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Winter Damage in Plants

After last week’s hard freezes and power outages, you may notice that some of your plants are looking a little sad. Before you throw them away, we have a few tips and tricks so that you can try and bring them back to life!

For Tropicals, Cacti, Succulents, and other indoor plants:

  1. Check new and old growth for damage. Damage can present itself through wrinkling, browning, yellowing, or wilting. 
  2. Feel if stem is solid or soft. If it feels soft, cut back to where the plant feels to be most solid. The inside of the plant should be completely green. Any browning or discoloration  means that you need to cut back further. 
  3. Fertilize using SUPERthrive or Rose Glo, as well as using liquid seaweed at the next watering cycle will help the plant drastically. Biomatrix also works to help stimulate roots and encourage new growth.
  4. Play the waiting game to see if the plant bounces back this spring. If new growth appears healthy, the plant should be in the clear!

For outdoor landscaping and potted plants:

  1. Cut back shrubbery by no more than 1/3 of the plant’s overall size and fertilize. 
  2. Cut perennials down to ground level and fertilize.
  3. Trees that began to bud before the storm may not bloom again this spring (Mountain Laurel, fruiting trees, etc)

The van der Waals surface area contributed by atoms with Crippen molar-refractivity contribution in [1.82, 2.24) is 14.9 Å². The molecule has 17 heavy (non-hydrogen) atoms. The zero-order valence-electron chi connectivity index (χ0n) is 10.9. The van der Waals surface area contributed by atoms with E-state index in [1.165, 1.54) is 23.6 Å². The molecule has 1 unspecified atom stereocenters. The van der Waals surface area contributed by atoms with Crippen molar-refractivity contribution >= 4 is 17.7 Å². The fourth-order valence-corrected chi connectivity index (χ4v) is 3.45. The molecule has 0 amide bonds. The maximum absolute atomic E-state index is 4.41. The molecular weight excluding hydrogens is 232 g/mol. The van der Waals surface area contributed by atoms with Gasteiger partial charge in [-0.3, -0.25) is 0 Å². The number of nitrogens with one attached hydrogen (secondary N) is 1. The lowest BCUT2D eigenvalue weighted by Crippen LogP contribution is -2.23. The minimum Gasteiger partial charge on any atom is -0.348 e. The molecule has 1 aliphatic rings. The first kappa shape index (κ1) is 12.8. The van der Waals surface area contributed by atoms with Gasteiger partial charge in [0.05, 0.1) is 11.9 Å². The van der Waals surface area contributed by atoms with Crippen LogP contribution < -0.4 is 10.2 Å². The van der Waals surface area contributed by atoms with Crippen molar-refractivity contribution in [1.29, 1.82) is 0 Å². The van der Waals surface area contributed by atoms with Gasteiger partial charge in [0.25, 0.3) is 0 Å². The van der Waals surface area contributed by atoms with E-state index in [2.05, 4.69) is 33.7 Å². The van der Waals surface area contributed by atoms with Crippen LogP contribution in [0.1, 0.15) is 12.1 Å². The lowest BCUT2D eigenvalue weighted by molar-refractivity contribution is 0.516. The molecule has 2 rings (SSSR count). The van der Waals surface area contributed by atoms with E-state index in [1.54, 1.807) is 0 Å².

4. For younger trees, any branches that are still bent after the ice melts should be removed. 
  5. To check to see if a woody plant is alive, carefully scrape the bark with a knife. If it shows green, the plant is still alive. 
  6. Container plants that were left outside most likely took on a ton of damage. Cut back damaged areas and water using a fertilizer. Then it’s a waiting game to see if the plant will grow back this spring. 
  7. Fertalizers we recommend are Microlife 6-2-4 for perennials, trees, and shrubs. Rose Glo or SUPERthrive for annuals, vegetables, herbs, container plants, houseplants, cacti, and succulents. And liquid seaweed for anything and everything!

Instead of looking at the situation as a loss, try and see it as a blank slate to try something new. We are happy to assist in any area of plants and gardening. Let us help get your landscaping and plant collection back and better than ever!

4 thoughts on “Winter Damage in Plants

  1. Hi. I truly enjoy the information that you provide. I can’t believe I just discovered you guys this morning. Will be there Sunday for a bird eye view…..can’t wait !!!

    1. Albert,

      I’m glad that you are enjoying the information! Hope you had a good visit on Sunday!
      Garden Seventeen

  2. What about about in a container? It is very yellow but I see the stems are green. Should I give more time?

    1. All of this information can be applied to both in ground and potted plants! Always give the plant more time before tossing it, but if there is absolutely no sign of new growth within the next week or two, it might be too far gone!

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